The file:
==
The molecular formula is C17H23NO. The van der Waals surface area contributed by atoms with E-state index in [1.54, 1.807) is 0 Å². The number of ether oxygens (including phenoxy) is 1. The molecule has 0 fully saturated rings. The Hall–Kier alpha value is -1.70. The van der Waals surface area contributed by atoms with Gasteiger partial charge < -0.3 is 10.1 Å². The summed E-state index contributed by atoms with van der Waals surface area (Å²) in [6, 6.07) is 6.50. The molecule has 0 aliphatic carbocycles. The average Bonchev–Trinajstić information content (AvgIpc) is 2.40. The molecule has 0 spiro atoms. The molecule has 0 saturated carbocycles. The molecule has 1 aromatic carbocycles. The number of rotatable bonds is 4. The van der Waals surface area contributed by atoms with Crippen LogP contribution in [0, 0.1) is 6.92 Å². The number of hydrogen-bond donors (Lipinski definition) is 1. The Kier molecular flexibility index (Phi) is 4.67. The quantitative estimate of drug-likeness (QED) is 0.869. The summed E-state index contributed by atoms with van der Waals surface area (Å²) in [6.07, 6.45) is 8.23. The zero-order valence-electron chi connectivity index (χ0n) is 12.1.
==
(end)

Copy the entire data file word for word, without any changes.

The molecular formula is C17H23NO. The van der Waals surface area contributed by atoms with E-state index in [1.54, 1.807) is 0 Å². The number of ether oxygens (including phenoxy) is 1. The molecule has 0 fully saturated rings. The Hall–Kier alpha value is -1.70. The van der Waals surface area contributed by atoms with Gasteiger partial charge < -0.3 is 10.1 Å². The summed E-state index contributed by atoms with van der Waals surface area (Å²) in [6, 6.07) is 6.50. The molecule has 0 aliphatic carbocycles. The average Bonchev–Trinajstić information content (AvgIpc) is 2.40. The molecule has 0 spiro atoms. The molecule has 0 saturated carbocycles. The molecule has 1 aromatic carbocycles. The number of rotatable bonds is 4. The van der Waals surface area contributed by atoms with Crippen LogP contribution in [0, 0.1) is 6.92 Å². The number of hydrogen-bond donors (Lipinski definition) is 1. The Kier molecular flexibility index (Phi) is 4.67. The quantitative estimate of drug-likeness (QED) is 0.869. The summed E-state index contributed by atoms with van der Waals surface area (Å²) in [6.07, 6.45) is 8.23. The zero-order valence-electron chi connectivity index (χ0n) is 12.1.